Experiencing the death of a loved one, friend or mentor is difficult at any age, but teenage grief is especially frustrating. Teens work so hard to appear cool, it can be difficult to get a handle on how well they’re processing their grief. It’s even more difficult if you’re suffering, too. There are times you need to set aside your own depression to focus on your teen. There’s no easy way to move through this, but there are some guidelines that help.
Don’t Dictate the Grieving Process
There’s no timeline for grieving, and the extent to which the death of a loved one will affect your teen will vary based on his relationship with the deceased, his own level of maturity and a number of other variables he may not even be able to articulate. It might be tempting to approach your grieving teen with an emotional talk, but you’re likely to have more success sharing your own emotions and allowing space for conversation. The National Center for Grieving Children and Families explains that teens don’t respond well when adults try to direct their grieving. It’s much better to journey beside them, listening and sharing in the process.
Teenage Grief Manifests Itself Differently
Teens are in an in-between space, trying out adulthood, but still needing the safe place parents provide. They’re starting to act more like adults, and it’s easy to forget that they don’t yet have the emotional maturity of one, especially with regards to issues such as death and grief. According to the American Society of Clinical Oncology (ASCO), teens may not be receptive to help from friends and may not feel comfortable with the range of emotions they feel. This confusion may also lead to behaviors they wouldn’t normally partake in.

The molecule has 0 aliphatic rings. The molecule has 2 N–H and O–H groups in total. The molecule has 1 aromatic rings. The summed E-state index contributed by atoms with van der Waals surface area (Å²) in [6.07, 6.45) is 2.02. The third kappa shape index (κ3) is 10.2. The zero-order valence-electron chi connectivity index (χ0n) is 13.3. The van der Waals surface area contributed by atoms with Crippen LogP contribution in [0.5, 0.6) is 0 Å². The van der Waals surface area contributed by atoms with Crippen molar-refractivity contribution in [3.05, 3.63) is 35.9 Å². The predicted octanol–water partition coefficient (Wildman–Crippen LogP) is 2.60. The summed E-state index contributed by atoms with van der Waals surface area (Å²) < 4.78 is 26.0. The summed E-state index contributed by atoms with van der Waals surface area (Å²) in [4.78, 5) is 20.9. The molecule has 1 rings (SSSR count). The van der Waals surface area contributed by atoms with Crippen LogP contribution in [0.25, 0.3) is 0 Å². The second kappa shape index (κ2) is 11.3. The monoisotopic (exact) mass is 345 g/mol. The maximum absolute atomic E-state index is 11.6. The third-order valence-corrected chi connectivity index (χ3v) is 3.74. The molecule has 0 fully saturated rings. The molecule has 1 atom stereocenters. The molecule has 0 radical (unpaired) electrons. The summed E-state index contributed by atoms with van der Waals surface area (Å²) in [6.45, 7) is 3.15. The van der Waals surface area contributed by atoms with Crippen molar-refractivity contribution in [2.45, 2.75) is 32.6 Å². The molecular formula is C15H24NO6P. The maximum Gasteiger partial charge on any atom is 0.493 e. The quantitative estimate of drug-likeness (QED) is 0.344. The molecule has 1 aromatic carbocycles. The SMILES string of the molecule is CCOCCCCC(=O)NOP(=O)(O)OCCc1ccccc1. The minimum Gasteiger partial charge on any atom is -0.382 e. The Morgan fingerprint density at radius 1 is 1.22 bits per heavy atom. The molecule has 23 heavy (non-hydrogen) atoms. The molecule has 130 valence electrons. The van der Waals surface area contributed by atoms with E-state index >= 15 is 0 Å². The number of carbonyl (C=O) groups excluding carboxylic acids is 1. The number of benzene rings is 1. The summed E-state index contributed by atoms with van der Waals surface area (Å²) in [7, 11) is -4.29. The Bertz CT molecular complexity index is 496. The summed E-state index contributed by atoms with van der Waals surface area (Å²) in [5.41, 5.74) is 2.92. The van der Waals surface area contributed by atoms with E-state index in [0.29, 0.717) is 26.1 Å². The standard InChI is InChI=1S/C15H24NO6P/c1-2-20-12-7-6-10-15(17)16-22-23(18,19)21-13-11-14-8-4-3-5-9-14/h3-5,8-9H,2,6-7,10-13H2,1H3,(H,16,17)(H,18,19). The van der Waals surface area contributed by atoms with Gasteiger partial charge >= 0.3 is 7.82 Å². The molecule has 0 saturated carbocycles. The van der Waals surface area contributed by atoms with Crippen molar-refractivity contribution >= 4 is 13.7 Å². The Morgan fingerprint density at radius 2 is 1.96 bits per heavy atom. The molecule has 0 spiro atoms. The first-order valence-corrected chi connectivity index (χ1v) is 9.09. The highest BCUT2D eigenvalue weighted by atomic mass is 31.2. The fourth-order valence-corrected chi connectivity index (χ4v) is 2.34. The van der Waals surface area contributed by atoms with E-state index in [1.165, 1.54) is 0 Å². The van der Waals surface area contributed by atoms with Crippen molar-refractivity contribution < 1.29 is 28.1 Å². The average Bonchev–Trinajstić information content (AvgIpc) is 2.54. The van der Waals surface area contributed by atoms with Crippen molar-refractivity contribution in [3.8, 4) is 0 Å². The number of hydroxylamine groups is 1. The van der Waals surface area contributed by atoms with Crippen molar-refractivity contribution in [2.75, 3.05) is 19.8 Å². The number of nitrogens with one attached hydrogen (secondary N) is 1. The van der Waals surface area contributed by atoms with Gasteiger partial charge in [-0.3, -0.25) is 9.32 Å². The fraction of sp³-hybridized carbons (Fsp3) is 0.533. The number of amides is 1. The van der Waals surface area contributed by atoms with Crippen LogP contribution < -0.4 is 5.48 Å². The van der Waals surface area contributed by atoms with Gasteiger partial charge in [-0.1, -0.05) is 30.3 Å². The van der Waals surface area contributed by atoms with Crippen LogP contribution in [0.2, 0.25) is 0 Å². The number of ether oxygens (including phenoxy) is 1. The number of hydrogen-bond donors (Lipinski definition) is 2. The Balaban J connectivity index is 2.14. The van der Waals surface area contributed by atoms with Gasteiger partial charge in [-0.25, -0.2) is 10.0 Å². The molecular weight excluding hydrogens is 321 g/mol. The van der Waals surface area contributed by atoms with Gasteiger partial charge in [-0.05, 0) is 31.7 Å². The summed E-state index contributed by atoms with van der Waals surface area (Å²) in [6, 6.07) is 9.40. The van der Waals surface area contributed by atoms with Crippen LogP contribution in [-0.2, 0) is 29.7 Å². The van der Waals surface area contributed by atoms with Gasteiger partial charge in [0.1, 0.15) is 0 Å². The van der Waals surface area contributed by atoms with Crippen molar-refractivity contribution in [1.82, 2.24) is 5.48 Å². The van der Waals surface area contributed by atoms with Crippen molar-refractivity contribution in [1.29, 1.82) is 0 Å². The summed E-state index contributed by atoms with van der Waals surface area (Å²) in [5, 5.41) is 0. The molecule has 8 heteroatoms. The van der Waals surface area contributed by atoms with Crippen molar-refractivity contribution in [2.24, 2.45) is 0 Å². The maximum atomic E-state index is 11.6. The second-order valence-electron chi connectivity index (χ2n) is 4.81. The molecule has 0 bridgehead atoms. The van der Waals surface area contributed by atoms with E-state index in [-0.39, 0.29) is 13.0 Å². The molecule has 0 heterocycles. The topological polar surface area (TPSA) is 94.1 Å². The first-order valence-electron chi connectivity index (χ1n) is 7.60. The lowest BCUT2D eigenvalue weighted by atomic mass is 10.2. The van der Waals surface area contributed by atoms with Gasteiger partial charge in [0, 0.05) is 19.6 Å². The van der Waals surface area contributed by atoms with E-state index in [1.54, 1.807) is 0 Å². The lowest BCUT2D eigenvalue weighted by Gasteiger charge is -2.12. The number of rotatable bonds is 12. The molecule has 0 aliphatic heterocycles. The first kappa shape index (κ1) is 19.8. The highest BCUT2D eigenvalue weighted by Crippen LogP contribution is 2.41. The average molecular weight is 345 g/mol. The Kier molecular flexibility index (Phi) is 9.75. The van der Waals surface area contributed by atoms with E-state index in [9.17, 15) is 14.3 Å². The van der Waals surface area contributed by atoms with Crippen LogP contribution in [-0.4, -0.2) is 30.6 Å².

Signs Your Teen Needs Extra Help
Grieving is difficult for everyone, but sometimes people need more support to process their feelings and figure out a way forward in their life. If your teen starts exhibiting these behaviors, it may be time to consider counseling services:
- New or an increase in risk-taking behaviors such sex, drugs and alcohol
- Relationships with friends and others fall apart
- Stops caring about school and other activities
- Seems depressed or has sleep and self-esteem issues
Make Sure They Get the Support They Need
If you see these signs in your child or are worried about her well-being, professional help can lead the way. Social workers and chaplains can connect you with resources. Counseling and support groups are great for any teen dealing with the loss of a loved one. Teens need to be able to experience these emotions freely as they come up and process them with someone who won’t shut the conversation down or fall apart. If you’re grieving yourself, this might mean your child needs someone to talk to outside of the family. A coach, teacher or peer groups can assist teenagers as they work through their grief while continuing the process of growing up.
Encourage your child to express his feelings in some way, whether it’s in a journal, a blog or personal artwork. Don’t let him quit all his hobbies, and make sure he still hangs out with his close friends. Keep his routine as intact as possible; curfews, chores and rewards can remain the same.
And always reiterate that the feelings he’s experiencing may be new and strange, but they’re important to the grieving process. The more normalized the grieving process is, the easier it will be for your teenaged child to process it.
Interfaith chaplains at UVA provide bereavement support for families, including the younger members.Learn More